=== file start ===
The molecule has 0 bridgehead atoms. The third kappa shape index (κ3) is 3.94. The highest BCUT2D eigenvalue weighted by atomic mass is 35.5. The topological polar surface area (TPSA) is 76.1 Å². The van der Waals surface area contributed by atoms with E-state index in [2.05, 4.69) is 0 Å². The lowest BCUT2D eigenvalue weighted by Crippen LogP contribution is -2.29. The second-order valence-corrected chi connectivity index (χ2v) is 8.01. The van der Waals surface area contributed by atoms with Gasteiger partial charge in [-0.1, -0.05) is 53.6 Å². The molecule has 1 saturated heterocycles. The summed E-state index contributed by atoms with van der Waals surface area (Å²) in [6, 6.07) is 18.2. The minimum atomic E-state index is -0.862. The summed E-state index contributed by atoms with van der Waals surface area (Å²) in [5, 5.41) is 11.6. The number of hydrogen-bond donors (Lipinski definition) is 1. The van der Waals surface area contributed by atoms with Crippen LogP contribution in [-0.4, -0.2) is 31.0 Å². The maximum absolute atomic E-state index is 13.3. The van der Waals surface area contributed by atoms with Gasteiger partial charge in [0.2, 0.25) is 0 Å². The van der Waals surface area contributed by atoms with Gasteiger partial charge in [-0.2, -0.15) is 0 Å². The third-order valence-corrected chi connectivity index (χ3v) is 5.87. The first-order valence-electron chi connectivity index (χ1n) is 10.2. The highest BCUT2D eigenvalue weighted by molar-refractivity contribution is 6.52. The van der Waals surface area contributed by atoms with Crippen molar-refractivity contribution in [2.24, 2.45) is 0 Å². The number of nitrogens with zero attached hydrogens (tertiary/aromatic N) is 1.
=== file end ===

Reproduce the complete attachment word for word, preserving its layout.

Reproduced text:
The molecule has 0 bridgehead atoms. The third kappa shape index (κ3) is 3.94. The highest BCUT2D eigenvalue weighted by atomic mass is 35.5. The topological polar surface area (TPSA) is 76.1 Å². The van der Waals surface area contributed by atoms with E-state index in [2.05, 4.69) is 0 Å². The lowest BCUT2D eigenvalue weighted by Crippen LogP contribution is -2.29. The second-order valence-corrected chi connectivity index (χ2v) is 8.01. The van der Waals surface area contributed by atoms with Gasteiger partial charge in [-0.1, -0.05) is 53.6 Å². The molecule has 1 saturated heterocycles. The summed E-state index contributed by atoms with van der Waals surface area (Å²) in [6, 6.07) is 18.2. The minimum atomic E-state index is -0.862. The summed E-state index contributed by atoms with van der Waals surface area (Å²) in [5, 5.41) is 11.6. The number of hydrogen-bond donors (Lipinski definition) is 1. The van der Waals surface area contributed by atoms with Crippen LogP contribution in [-0.4, -0.2) is 31.0 Å². The maximum absolute atomic E-state index is 13.3. The van der Waals surface area contributed by atoms with Gasteiger partial charge in [0.2, 0.25) is 0 Å². The van der Waals surface area contributed by atoms with Gasteiger partial charge in [-0.2, -0.15) is 0 Å². The third-order valence-corrected chi connectivity index (χ3v) is 5.87. The first-order valence-electron chi connectivity index (χ1n) is 10.2. The highest BCUT2D eigenvalue weighted by molar-refractivity contribution is 6.52. The van der Waals surface area contributed by atoms with Crippen molar-refractivity contribution in [2.24, 2.45) is 0 Å². The number of nitrogens with zero attached hydrogens (tertiary/aromatic N) is 1.